In Conversation with the Cast of Metro Park



When the second season of Metro Park was announced as being released, I was interested to see how the cast, who was previously familiar with each other, would engage with each other on screen, with the current lockdown situation around the world. Because actors are inherently creative beings, I delved into the more technical aspects of filmmaking with Omi Vaidya, Pitobash Tripathy, and Purbi Joshi.

How difficult was it to do the kind of comedy you are required to do in Metro Park without anyone present?

Pitobash: It was difficult because comedy is all about timing with your co-actor so in this quarantine episode, there is nobody there with me to actually react with me so for every shot, we have to actually consider different kinds of reactions that could come from your co-actors. That way, in the edit, the director can find the actual two takes that complement each other. So it was challenging but it was fun. 

Purbi: It was definitely difficult to do a solo performance without anyone present. I guess, this is where your experience and years of working comes in. I have known Ranvir Shorey for so long, and I have worked with him, and we are very good friends. Because we had shot the first season of Metro Park and we already knew each other’s character arcs, we just followed our instincts as an actor and just hoped that it would all work out so that is how the process was for me.

Omi: It is extremely difficult to do comedy in general. There is a saying that dying is easy, comedy is hard, and I believe that is very true. It is hard to do comedy because it is about making people laugh and getting people’s reactions…so when you do comedy in isolation, you don’t know if it is funny so it is very difficult. Sometimes, I had to shoot by myself and sometimes, my wife had to shoot my scenes. My wife is very accustomed to my comedy, so much so, that she never laughs anymore. She knows the punchline, every joke, every thought before it is coming out. She would shoot my scenes and I would do something funny, and she would say, “yeah, okay, okay, alright…moving on” so I wouldn’t know if it was funny or my wife’s reaction (chuckles) so that was hard. You have to have a strong sense of comedy and confidence to know that something is funny when no one is around.

Acting is based on reactions and direction. How did that component work out? Did you do blocking in advance?

Pitobash: So we have to do blocking because I live alone and I have to operate the camera as well from both behind the camera and being in front of the camera. Also, of course, before we start shooting, the actors, directors, we had a group chat and we discussed what exactly the director wants. But when you are shooting, you are all alone and you have to believe in your judgment.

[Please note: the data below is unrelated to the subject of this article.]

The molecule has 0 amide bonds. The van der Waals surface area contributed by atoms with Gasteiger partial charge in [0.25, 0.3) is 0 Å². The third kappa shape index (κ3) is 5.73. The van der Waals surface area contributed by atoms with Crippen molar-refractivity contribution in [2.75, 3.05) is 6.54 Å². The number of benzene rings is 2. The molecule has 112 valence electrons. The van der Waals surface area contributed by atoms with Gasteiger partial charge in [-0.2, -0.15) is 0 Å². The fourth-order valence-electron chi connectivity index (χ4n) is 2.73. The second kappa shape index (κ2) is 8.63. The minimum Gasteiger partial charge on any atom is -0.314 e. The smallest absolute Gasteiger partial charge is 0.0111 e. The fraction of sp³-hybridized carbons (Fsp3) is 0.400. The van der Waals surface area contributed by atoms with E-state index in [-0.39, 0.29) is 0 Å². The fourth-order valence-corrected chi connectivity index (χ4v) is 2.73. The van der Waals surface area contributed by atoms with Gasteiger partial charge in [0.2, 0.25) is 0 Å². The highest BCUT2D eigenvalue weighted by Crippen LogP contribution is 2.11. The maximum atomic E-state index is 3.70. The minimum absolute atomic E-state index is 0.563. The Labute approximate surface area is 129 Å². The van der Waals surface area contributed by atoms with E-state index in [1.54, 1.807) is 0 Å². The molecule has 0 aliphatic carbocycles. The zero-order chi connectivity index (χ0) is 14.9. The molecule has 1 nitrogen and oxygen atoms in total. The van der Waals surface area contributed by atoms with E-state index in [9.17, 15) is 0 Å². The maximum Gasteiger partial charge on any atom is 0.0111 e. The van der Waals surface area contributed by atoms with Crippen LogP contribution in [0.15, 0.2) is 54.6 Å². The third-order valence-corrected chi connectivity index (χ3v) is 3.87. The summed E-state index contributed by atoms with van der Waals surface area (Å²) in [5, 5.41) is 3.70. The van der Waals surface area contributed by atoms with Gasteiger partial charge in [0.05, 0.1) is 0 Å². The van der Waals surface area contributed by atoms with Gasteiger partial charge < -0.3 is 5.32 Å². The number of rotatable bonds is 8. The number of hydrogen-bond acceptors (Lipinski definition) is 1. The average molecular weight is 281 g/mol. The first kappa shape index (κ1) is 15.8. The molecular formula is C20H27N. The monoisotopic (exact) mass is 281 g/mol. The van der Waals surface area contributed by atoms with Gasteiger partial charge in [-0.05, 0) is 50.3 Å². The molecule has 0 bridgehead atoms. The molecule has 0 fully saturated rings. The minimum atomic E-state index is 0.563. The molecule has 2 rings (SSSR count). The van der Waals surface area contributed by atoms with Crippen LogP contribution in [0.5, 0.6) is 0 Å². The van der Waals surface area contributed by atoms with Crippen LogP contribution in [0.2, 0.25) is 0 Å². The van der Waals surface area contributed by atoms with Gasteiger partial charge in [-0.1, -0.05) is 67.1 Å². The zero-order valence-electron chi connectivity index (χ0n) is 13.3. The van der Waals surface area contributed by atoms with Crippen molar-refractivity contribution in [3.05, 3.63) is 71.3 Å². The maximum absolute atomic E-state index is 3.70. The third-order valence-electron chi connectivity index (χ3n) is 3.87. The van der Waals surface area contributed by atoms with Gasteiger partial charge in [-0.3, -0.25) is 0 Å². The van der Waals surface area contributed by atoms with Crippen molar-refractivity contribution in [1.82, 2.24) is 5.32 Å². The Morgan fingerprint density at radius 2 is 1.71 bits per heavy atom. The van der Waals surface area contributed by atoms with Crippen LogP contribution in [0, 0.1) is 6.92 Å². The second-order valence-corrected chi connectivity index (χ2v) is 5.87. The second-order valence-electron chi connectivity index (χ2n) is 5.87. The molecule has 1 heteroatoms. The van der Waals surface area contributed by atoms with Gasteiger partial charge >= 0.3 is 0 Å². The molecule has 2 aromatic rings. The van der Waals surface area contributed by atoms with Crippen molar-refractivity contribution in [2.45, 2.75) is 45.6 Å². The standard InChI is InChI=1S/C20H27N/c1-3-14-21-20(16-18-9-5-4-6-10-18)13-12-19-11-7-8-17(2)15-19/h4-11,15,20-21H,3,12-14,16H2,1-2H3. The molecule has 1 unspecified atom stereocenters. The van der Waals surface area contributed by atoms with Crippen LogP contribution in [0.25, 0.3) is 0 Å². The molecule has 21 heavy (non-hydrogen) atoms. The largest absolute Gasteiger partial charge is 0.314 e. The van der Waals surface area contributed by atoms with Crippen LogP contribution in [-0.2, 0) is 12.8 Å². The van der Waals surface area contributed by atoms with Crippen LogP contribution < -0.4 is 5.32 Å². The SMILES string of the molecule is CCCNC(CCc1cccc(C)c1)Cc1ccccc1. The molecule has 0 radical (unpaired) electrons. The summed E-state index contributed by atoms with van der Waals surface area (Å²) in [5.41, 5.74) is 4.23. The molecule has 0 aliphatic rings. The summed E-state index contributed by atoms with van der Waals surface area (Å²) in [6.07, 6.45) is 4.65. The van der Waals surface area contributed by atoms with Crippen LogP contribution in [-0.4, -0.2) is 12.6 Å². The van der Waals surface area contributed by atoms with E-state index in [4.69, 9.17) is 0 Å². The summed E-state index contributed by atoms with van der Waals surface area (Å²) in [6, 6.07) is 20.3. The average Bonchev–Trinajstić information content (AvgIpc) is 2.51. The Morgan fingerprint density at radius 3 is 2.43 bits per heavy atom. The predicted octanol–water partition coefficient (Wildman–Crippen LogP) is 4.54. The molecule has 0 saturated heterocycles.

Purbi: It is about action and reaction and you kind of miss that but you have to gage and have to know what your part is. We were given a script where everything was written but we also got a PDF file with a shot list – a mid shot, or a long shot, or where you were looking. So everyone had a specific technical part to play. 

Omi: Well, no…I went to Film School in New York University. When I don’t have a director, I know how to direct myself. I know how to do framing. However, I did not know the reaction of my wife in the show because she was shooting in Delhi so it was difficult. We just had to have faith because we had shot the first season together so we thought about how I would and my wife would react to my lines and have faith that the other person will shoot similarly. I also shot and did some photos in advance so that the Vega (the actress who played my wife) would know how my walls look and would know the framing so that when she shot her scenes, it would not look like she was in a completely different room. It is a lot of faith you need to have to make it work and overall, it came out really well. 

What was the most challenging aspect and what was the most liberating?

Pitobash: When you are in front of the camera, you cannot see the frames or lighting coming out and so, basically, you have to start the camera, act, then sit down and watch it and sometimes you have to re-frame yourself and you keep doing trial and error…and then you will start performing. That was one of the most challenging parts but at the same time, it was liberating because when limitations come in, it always pushes you to broaden your boundaries.